Papers We Love #1 - Michael Bernstein on A Unified Theory of Garbage Collection #1

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zeeshanlakhani opened this Issue Jan 30, 2014 · 5 comments

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zeeshanlakhani commented Jan 30, 2014

@mrb

This issue has been created to start/spark/organize a conversation on the paper A Unified Theory of Garbage Collection by Bacon, Cheng, Rajan.

Please offer up questions, comments, or additional information regarding this paper.

  • Paper can be found in this repo or here.
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zeeshanlakhani commented Feb 25, 2014

Slides are up.

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bowmanb Feb 25, 2014

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My favorite parts of the paper were Generational Garbage Collection and The Train Algorithm.

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bowmanb commented Feb 25, 2014

My favorite parts of the paper were Generational Garbage Collection and The Train Algorithm.

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zeeshanlakhani Feb 25, 2014

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or summed up here:

image

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zeeshanlakhani commented Feb 25, 2014

or summed up here:

image

DarrenN added a commit that referenced this issue Mar 6, 2014

Merge pull request #1 from arc90/part-2-communicating-seq-processes
Discussion on Communicating Sequential Processes (paper) by C.A.R. Hoare

zeeshanlakhani pushed a commit that referenced this issue Mar 19, 2014

Merge pull request #1 from papers-we-love/master
Merge in stuff from upstream

@jeremyheiler jeremyheiler added the meetup label Aug 2, 2014

@zeeshanlakhani zeeshanlakhani changed the title from Papers We Love #1 to Papers We Love #1 - Michael Bernstein on A Unified Theory of Garbage Collection Dec 26, 2014

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jdh30 Mar 6, 2015

In the lecture you say that garbage collection is "batch, no cost per mutation, has long pause times and is not real-time" and reference counting is "incremental, high cost per mutation, short pause times and is real-time".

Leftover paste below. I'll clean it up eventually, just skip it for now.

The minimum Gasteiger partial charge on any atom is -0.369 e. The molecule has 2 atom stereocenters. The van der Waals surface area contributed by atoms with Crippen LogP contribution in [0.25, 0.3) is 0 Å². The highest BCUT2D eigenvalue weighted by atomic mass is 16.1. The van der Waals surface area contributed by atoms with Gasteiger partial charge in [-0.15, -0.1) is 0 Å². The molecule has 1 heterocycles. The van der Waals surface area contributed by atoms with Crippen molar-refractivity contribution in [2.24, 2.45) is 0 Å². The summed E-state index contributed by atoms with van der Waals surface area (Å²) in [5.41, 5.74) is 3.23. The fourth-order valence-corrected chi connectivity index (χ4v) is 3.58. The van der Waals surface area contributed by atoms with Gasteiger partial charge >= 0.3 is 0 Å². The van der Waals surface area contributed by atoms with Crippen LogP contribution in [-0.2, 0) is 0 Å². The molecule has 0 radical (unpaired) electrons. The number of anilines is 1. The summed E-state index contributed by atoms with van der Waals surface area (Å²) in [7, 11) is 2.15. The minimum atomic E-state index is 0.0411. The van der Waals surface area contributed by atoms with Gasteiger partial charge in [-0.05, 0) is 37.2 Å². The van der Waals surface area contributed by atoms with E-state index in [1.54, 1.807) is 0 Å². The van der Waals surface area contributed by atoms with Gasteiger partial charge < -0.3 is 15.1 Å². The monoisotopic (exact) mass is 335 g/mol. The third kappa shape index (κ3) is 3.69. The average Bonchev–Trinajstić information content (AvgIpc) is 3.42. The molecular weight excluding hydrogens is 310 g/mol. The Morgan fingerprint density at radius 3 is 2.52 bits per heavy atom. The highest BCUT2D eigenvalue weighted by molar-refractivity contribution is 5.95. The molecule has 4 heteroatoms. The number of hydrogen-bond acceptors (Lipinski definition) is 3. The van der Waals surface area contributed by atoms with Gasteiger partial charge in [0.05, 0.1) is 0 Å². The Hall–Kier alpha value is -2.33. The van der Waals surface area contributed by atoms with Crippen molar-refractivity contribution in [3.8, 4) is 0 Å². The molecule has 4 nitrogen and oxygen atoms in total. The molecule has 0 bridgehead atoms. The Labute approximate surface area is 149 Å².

Incremental tracing algorithms were introduced in the 1970s and real-time concurrent and parallel GCs exist to day so tracing GC is not necessarily batch and does not necessarily have long pause times and can be real-time.

Immediate reference counting has to deallocate an arbitrary DAG of objects as soon as the last root is decremented to zero which incurs an arbitrarily-long pause so it is not incremental, does not necessarily have short pause times and is not real-time. The unbounded-pause-time problem with immediate reference counting is easily fixed by using deferred reference counting.

Another issue I have (with the original paper as well) is the implication that immediate reference counting does not have floating garbage. It does. Garbage can be created halfway through a callee but the decrement to zero will not occur until the caller returns in which case the garbage is floating until the callee returns.

EDIT: Also worth noting that you're assuming malloc and free are real-time.

jdh30 commented Mar 6, 2015

In the lecture you say that garbage collection is "batch, no cost per mutation, has long pause times and is not real-time" and reference counting is "incremental, high cost per mutation, short pause times and is real-time".

Incremental tracing algorithms were introduced in the 1970s and real-time concurrent and parallel GCs exist to day so tracing GC is not necessarily batch and does not necessarily have long pause times and can be real-time.

Immediate reference counting has to deallocate an arbitrary DAG of objects as soon as the last root is decremented to zero which incurs an arbitrarily-long pause so it is not incremental, does not necessarily have short pause times and is not real-time. The unbounded-pause-time problem with immediate reference counting is easily fixed by using deferred reference counting.

Another issue I have (with the original paper as well) is the implication that immediate reference counting does not have floating garbage. It does. Garbage can be created halfway through a callee but the decrement to zero will not occur until the caller returns in which case the garbage is floating until the callee returns.

EDIT: Also worth noting that you're assuming malloc and free are real-time.

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zeeshanlakhani Mar 6, 2015

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nice to ping @mrb and @aturley here :).

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zeeshanlakhani commented Mar 6, 2015

nice to ping @mrb and @aturley here :).

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